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Thread: Sample size calculation

  1. #1
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    Sample size calculation

    Hey guys, I need some help calculating the minimum sample size needed for my upcoming trial. Iím doing higher degree research on eHealth, so I have little knowledge about statistics and sample size calculation. Was doing loads of research online and trying out online calculators but Iím still not too sure.


    So basically Iíve done an initial trial on a small sample of 24 participants, randomly allocated to two groups (13 in control group and 11 in intervention group), the aim is to see whether the use of an IT based intervention can improve health supplement adherence rate when compared to a control group using a pillbox. Below is the result from the initial trial:


    Control group- average baseline adherence rate before trial was 86%, and after trial the average adherence rate increased to 95%
    Intervention group- average baseline adherence rate before trial was 81%, and after trial the average adherence rate increased to 98%


    So what I would like to know is: what is the minimum number of participants I will need for each group (I want a 2:1 ratio, so more people in the intervention group). I need to know the very minimum number as I was having problem recruiting enough participants in the initial trial, and Iím currently starting the recruitment process for the upcoming full trial. I plan to recruit about 40 people in intervention and 20 in control, is this enough?


    Power=at least 80%, and alpha=0.05


    Iíve tried this online calculator, but unsure what to put in the anticipated incidence sections, or if it is the right calculator to use in my case: https://clincalc.com/stats/samplesize.aspx


    Any help will be appreciated.
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  2. #2
    MHF Contributor
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    Re: Sample size calculation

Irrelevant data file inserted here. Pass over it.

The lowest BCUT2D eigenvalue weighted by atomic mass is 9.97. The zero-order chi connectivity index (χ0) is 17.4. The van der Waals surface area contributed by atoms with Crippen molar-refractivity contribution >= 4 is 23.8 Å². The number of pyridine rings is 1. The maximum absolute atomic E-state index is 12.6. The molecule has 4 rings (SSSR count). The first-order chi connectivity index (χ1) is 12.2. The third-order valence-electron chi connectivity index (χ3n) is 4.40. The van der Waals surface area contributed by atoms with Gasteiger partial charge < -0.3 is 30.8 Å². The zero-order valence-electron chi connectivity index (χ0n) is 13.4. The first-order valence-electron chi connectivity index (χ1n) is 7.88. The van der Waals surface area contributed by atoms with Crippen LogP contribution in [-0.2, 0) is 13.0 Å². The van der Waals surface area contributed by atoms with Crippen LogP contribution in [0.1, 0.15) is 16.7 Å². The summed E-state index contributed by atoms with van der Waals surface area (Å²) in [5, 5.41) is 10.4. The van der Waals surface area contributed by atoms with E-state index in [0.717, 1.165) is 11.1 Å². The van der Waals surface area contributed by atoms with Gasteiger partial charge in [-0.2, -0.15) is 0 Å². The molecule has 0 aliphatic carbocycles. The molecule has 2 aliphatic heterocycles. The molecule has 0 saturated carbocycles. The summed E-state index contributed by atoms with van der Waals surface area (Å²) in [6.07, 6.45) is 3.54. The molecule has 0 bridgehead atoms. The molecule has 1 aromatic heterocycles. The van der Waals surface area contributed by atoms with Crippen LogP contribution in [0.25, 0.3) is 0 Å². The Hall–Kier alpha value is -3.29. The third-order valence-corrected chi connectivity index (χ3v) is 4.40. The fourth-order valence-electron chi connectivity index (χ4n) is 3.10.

Social sciences are substantially different from more concrete studies. For example, if you are looking for correlation, a mathematician or actuary might laugh at you if you managed only 90%. On the other hand, a psychologist might be DELIGHTED at only 40%. My implication is this, that your study design and intent should control your sample size at least as much as your Statistics I Calculator. You MUST judge between COST and VALUE. For example, if you are blowing up missiles at $20 million each, you'll want to do that as little as possible and include your computer simulations. If you are doing a mortality study, most folks would believe you have NOTHING until you have AT LEAST 60 deaths in your SMALLEST cell. The super basic rule for just about anything is to enforce at least 30 participants in your smallest group. That puts you at 90 participants. I'm going to guess that's too expensive. In some other words, your COST may dictate more than your Confidence or your Power. Note also the assumptions made by online calculators... Are you assuming NORMAL? Do you have that? Are you assuming EQUAL VARIANCE? Do you have that? Are you assuming SYMMETRIC? Do you have that? Go ahead and play with any online calculator you find. See if you get the same results. No matter how many numbers you get, you'll need to THINK about it. This is THE MOST DIFFICULT part of any such experiment - 1) DEFINING what you want and 2) Weighing what you want vs. what you can do.
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